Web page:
5. An apparatus according to claim 4, wherein said control and evaluation unit adjusts the brightness value of said light beam for generating the marks in more then two steps or continuously.
6. An apparatus according to claim 1, wherein said control and evaluation unit compensates for eye movements.
7. An apparatus according to claim 1, wherein said control unit switches said illumination light beam off at least once within said time span, during which said illumination beam illuminates a scanning point, i.e. said second intensity value is zero.
8. An apparatus according to claim 1, wherein said control unit in addition varies said intensity of said illumination light beam in order to switch said intensity value between two intensity values.
9. An apparatus according to claim 1, wherein said control unit is provided with an acousto-optical modulator, which is arranged in the path of said illumination light beam.
10. An apparatus according to claim 1, wherein said control unit switches said illumination light source, respectively turns it on or off.
11. An apparatus according to claim 1, wherein an additional light source is provided, which generates a background brightness.
12. An apparatus according to claim 1, wherein said illumination light source emits light of a different wavelength to examine the fundus oculi than to project the patterns.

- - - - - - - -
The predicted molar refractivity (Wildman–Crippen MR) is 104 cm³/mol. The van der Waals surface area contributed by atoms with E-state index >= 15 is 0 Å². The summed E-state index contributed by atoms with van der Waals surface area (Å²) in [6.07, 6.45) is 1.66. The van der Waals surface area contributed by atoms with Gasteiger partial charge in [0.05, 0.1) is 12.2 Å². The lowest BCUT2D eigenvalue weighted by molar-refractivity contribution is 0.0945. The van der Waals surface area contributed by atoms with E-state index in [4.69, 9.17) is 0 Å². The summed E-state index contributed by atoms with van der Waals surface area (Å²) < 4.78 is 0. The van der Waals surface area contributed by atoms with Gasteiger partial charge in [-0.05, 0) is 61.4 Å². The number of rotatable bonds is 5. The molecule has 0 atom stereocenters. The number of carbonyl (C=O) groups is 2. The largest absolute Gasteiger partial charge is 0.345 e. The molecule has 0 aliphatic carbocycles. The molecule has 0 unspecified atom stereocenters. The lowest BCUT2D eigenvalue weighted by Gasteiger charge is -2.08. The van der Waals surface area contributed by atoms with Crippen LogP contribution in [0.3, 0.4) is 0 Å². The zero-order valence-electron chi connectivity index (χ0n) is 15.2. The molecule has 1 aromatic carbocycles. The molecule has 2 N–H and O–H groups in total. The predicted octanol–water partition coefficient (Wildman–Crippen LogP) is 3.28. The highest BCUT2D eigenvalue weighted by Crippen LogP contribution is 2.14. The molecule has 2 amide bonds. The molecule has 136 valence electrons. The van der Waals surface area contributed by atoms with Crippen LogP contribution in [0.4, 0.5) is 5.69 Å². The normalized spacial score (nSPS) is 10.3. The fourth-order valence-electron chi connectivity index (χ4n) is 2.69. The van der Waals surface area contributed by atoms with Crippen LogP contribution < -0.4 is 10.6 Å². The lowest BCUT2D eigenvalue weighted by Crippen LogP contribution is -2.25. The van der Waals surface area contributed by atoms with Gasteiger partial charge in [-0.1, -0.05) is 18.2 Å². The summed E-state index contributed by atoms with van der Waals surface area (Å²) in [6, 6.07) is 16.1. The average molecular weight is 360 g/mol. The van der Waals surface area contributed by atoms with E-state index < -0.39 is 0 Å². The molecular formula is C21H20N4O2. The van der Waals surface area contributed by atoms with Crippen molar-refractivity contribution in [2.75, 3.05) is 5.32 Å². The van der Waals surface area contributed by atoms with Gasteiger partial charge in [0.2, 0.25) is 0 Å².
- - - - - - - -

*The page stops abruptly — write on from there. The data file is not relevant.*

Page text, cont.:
13. An apparatus according to claim 1, wherein said control unit is provided with a memory, in which the position, shape and brightness of said marks are stored.
14. An apparatus according to claim 13, wherein the data of said marks are stored allocating them to the image taken, respectively to pronounced fundus points.
15. An apparatus according to claim 14, wherein said control unit corrects in the event of eye movements the position of the lit mark and/or the allocation of the just lit mark to said fundus oculi.
16. An apparatus according to claim 15, wherein said brightness of said marks is stored as a digital value and the allocation of a brightness to a digital value is not linear.
17. An apparatus according to claim 16, wherein said control unit is provided with a digital/analogous converter, which converts said digital value to an analogous value and after which at least one non-linear amplifier is connected, the output signal of which indicates the value of said brightness.
18. An apparatus according to claim 1, wherein said control unit controls the intensity of the illumination light beam so as to vary the light intensity by at least 40 dB.
19. An apparatus according to claim 1, wherein said control unit switches said light beam on and off with the illumination light beam being switched off for less than 100 ns.
20. An apparatus according to claim 1, wherein the marks are projected as a pattern.
This application is a continuation of application Ser. No. 759,857, filed Sep. 16, 1991 filed as PCT/DE89/00643, Oct. 9, 1989 now abandoned, which is a continuation of application Ser. No. 477,877, filed Jun. 8, 1990 also now abandoned.
1. Technical Field
The present invention relates to an apparatus for examining the field of vision.
2. State of the Art